Sunday, March 3, 2013

Comet Pan-STARRS

Come join me, a great event is going to occur in March.  The comet Panstarrs should be be visible in the Western sky, after sunset.  I am planning on being at Horseneck Beach State Reservation in Westport, Massachusetts, on the beach below the bathhouse, by parking lot one, starting at 6:15 PM on March 12 through the 14th.  Sunset is around 6:45 PM and we will be watching and photographing the event.  People should dress appropriately, bring binoculars and if they want to try to photograph the event both a wide-angle and short telephoto lens along with a tripod and camera release, if available.  Also helpful will be hand warmers to wrap around the lens to prevent fogging.  Fully charged batteries for the camera and cards to record the event.

Hope to see you there.

Here is more information on the comet.
From Space Weather News
"Comet Pan-STARRS (C/2011 L4) is now inside the orbit of Mercury, brightening as it plunges toward the sun. Observers in the southern hemisphere report say they can see Pan-STARRS with the unaided eye in the evening sunset sky.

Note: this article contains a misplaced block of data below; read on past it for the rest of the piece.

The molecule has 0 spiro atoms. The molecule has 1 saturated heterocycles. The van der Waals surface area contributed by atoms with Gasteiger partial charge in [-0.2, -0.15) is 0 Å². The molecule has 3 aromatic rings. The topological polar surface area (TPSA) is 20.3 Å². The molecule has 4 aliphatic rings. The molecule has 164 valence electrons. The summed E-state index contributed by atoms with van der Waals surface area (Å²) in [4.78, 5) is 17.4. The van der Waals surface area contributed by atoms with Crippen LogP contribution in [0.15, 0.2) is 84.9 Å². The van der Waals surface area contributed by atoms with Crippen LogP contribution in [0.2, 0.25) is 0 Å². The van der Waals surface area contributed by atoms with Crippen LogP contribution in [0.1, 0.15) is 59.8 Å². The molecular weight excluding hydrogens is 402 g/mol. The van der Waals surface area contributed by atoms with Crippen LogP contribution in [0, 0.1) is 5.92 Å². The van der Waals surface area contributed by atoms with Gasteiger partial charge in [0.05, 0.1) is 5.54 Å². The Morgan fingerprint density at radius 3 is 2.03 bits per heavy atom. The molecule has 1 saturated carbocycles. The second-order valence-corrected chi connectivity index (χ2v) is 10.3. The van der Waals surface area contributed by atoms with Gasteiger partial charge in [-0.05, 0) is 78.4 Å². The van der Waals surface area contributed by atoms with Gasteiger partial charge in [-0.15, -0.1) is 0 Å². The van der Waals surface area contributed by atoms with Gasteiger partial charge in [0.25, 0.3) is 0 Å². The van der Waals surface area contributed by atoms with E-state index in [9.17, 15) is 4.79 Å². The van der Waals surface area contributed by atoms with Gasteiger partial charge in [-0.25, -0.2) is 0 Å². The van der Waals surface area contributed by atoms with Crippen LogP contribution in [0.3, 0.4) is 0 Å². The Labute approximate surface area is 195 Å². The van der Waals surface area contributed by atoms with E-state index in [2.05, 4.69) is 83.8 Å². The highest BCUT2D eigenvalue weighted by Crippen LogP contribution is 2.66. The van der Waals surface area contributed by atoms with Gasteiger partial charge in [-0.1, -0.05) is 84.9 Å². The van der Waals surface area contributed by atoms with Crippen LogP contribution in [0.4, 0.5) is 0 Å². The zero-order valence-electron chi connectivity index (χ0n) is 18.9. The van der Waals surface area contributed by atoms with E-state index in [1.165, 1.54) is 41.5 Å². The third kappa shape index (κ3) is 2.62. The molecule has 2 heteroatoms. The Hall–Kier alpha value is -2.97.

"Despite bad light and smog pollution, the comet's nucleus was clearly visible to the naked eye as well as a small part of the tail," says Gruber. Light curves show the comet is approaching 2nd magnitude, about as bright as the stars of the Big Dipper.

Several important dates are approaching. On March 5th, Comet Pan-STARRS makes its closest approach to Earth (1.09 AU), followed on March 10th by its closest approach to the sun (0.3 AU). As Comet Pan-STARRS passes the sun, solar glare will make it difficult to see even as the nucleus vaporizes and brightens. By March 12th and 13th, the comet will reappear in the sunset skies of the northern hemisphere not far from the crescent Moon; think photo-op!

Throughout March 2013, the comet should be visible in the Northern Hemisphere evening sky low in the west after sunset. It will move northward each evening during March 2013 as it moves from being in front of the constellation Pisces to being in front of the constellations Pegasus and Andromeda. At this time, the comet might have a bright dust tail, and  should be visible to the unaided eye or binoculars.